With another Pac-12 season now in the books, it’s time to put a bow on the regular season before we all head to the various pool parties and blackjack tables in Vegas (cue Bill Walton: “Please. Las Vegas!). Let’s hand out all the traditional awards below, listing the top candidates followed by the rationale for our picks. Let’s get right to it.
Player of the Year
- Ryan Anderson, Sr, Arizona: 15.8 PPG, 10.2 RPG, 118.5 ORtg, 24.8% of possessions, 56.9 eFG%
- Dillon Brooks, Soph, Oregon: 16.7 PPG, 5.6 RPG, 3.1 APG, 1.2 SPG, 111.5 ORtg, 26.3% of poss, 51.4 eFG%
- Gary Payton II, Sr, Oregon State: 15.9 PPG, 7.6 RPG, 5.3 APG, 2.4 SPG, 111.5 ORtg, 27.0% of poss, 50.8 eFG%
- Jakob Poeltl, Soph, Utah: 17.5 PPG, 9.1 RPG, 1.9 APG, 1.6 BPG, 127.1 ORtg, 25.9% of poss, 65.3 eFG%
- Josh Scott, Sr, Colorado: 16.5 PPG, 8.7 RPG, 1.8 APG, 1.7 BPG, 121.5 ORtg, 23.5% of poss, 53.6 eFG%
Andrew Murawa: That’s a pretty solid five-man first team (with guys like Jaylen Brown, Andrew Andrews and Chris Boucher also having arguments for inclusion). But there is one player from this group who stands above the rest, as Jakob Poeltl has been the best offensive player in this conference, ranks among the handful of best defensive players, and has been a rock in leading the Utes to a second-place finish.
Mike Lemaire: My heart wants to pick Gary Payton II, but my head knows the right pick here is Poeltl. The big man has put together a season that rivals that of any Pac center in the past two decades. He is among the league leaders in nearly every statistical category and is the focal point of the Utes’ game plan on both ends of the floor. It isn’t a coincidence that Poeltl is playing his best basketball of the season as Utah has gotten hot.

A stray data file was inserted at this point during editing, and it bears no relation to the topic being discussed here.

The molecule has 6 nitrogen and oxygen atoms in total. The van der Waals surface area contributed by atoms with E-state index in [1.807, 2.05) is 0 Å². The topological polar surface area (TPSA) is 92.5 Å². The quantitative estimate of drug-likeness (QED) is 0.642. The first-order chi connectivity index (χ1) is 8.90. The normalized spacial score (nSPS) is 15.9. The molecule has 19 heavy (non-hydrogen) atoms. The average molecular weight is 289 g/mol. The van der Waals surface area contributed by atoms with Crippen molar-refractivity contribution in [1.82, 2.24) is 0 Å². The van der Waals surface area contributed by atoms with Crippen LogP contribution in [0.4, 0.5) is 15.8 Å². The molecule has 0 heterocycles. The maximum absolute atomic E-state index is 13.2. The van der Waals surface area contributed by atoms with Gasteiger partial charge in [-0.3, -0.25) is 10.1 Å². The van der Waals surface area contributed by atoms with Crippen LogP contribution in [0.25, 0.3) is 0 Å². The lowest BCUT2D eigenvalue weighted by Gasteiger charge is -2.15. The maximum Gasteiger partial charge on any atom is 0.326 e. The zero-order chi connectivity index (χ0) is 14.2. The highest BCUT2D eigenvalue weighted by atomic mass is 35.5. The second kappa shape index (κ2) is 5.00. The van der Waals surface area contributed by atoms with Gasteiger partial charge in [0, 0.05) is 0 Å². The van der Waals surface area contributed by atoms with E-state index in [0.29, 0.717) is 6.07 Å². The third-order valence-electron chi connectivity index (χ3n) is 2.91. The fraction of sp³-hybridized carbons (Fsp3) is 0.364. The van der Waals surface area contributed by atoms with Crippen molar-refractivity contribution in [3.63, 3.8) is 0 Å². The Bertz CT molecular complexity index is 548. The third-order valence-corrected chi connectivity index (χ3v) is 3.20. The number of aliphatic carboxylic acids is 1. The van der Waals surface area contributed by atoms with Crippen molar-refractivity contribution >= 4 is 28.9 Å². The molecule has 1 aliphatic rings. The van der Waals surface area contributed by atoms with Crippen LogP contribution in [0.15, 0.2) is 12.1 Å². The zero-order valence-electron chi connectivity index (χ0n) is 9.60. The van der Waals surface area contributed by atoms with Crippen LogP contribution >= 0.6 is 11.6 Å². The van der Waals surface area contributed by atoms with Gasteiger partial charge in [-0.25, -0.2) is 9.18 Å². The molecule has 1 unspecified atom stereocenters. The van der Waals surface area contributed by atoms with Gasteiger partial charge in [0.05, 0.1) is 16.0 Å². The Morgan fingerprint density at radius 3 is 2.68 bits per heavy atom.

Coach of the Year
- Dana Altman, Oregon: 25-6, 14-4
- Larry Krystkowiak, Utah: 24-7, 13-5
- Cuonzo Martin, California: 22-9, 12-6
- Sean Miller, Arizona: 24-7, 12-6
AM: Last year, Dana Altman received the official Pac-12 COY award in somewhat controversial (hey, Tucson) fashion, earning the nod over Sean Miller despite finishing behind him in the standings. This year, arguments can be made for any of the four coaches at the top of the league, but this award should belong to Altman. While yours truly has ranked Oregon as the Best in the West since August, the Ducks were picked fourth by the media. And that was before would-be senior point guard Dylan Ennis missed all but 21 minutes this season because of a foot injury. Altman patched together a seven-man rotation from disparate sources and coached them up to become the best team in the conference. Winning 14 games in such a competitive league this season is commendable.
ML: There are many different ways to evaluate Coach of the Year, but I prefer to pick one based on how his team performed relative to expectations. Parity in the conference meant there was no such coach this season, so, with apologies to Lorenzo Romar, this award should go to the coach of the best team: Dana Altman. He is the architect of one of the better two-way teams in the country and has done so while breaking in a new starting lineup. He is both the most deserving and a semi-obvious choice.